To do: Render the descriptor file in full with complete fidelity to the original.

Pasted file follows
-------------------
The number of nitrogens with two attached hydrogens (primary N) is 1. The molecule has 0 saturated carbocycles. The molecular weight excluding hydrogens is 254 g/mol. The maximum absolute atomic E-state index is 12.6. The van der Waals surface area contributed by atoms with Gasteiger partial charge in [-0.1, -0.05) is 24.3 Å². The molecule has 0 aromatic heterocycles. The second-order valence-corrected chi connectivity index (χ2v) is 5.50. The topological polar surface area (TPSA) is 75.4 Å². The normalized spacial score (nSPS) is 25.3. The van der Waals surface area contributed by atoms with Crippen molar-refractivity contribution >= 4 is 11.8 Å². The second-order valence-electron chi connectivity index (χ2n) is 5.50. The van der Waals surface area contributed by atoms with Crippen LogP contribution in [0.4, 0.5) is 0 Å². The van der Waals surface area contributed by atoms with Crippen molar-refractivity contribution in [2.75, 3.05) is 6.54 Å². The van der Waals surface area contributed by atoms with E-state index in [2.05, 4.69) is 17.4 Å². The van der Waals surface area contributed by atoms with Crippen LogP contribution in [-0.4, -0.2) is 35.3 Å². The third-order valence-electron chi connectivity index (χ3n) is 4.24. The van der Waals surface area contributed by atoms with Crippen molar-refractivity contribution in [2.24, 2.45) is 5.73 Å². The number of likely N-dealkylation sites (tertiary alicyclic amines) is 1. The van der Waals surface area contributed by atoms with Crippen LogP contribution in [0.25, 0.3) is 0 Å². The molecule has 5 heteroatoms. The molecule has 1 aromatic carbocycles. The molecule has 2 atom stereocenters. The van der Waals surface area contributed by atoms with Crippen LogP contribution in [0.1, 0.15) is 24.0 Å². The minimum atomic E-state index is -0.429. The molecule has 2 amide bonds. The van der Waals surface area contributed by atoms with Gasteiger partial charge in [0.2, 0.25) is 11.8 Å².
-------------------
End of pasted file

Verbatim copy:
The number of nitrogens with two attached hydrogens (primary N) is 1. The molecule has 0 saturated carbocycles. The molecular weight excluding hydrogens is 254 g/mol. The maximum absolute atomic E-state index is 12.6. The van der Waals surface area contributed by atoms with Gasteiger partial charge in [-0.1, -0.05) is 24.3 Å². The molecule has 0 aromatic heterocycles. The second-order valence-corrected chi connectivity index (χ2v) is 5.50. The topological polar surface area (TPSA) is 75.4 Å². The normalized spacial score (nSPS) is 25.3. The van der Waals surface area contributed by atoms with Crippen molar-refractivity contribution >= 4 is 11.8 Å². The second-order valence-electron chi connectivity index (χ2n) is 5.50. The van der Waals surface area contributed by atoms with Crippen LogP contribution in [0.4, 0.5) is 0 Å². The van der Waals surface area contributed by atoms with Crippen molar-refractivity contribution in [2.75, 3.05) is 6.54 Å². The van der Waals surface area contributed by atoms with E-state index in [2.05, 4.69) is 17.4 Å². The van der Waals surface area contributed by atoms with Crippen LogP contribution in [-0.4, -0.2) is 35.3 Å². The third-order valence-electron chi connectivity index (χ3n) is 4.24. The van der Waals surface area contributed by atoms with Crippen molar-refractivity contribution in [2.24, 2.45) is 5.73 Å². The number of likely N-dealkylation sites (tertiary alicyclic amines) is 1. The van der Waals surface area contributed by atoms with Crippen LogP contribution in [0.25, 0.3) is 0 Å². The molecule has 5 heteroatoms. The molecule has 1 aromatic carbocycles. The molecule has 2 atom stereocenters. The van der Waals surface area contributed by atoms with Crippen LogP contribution in [0.1, 0.15) is 24.0 Å². The minimum atomic E-state index is -0.429. The molecule has 2 amide bonds. The van der Waals surface area contributed by atoms with Gasteiger partial charge in [0.2, 0.25) is 11.8 Å².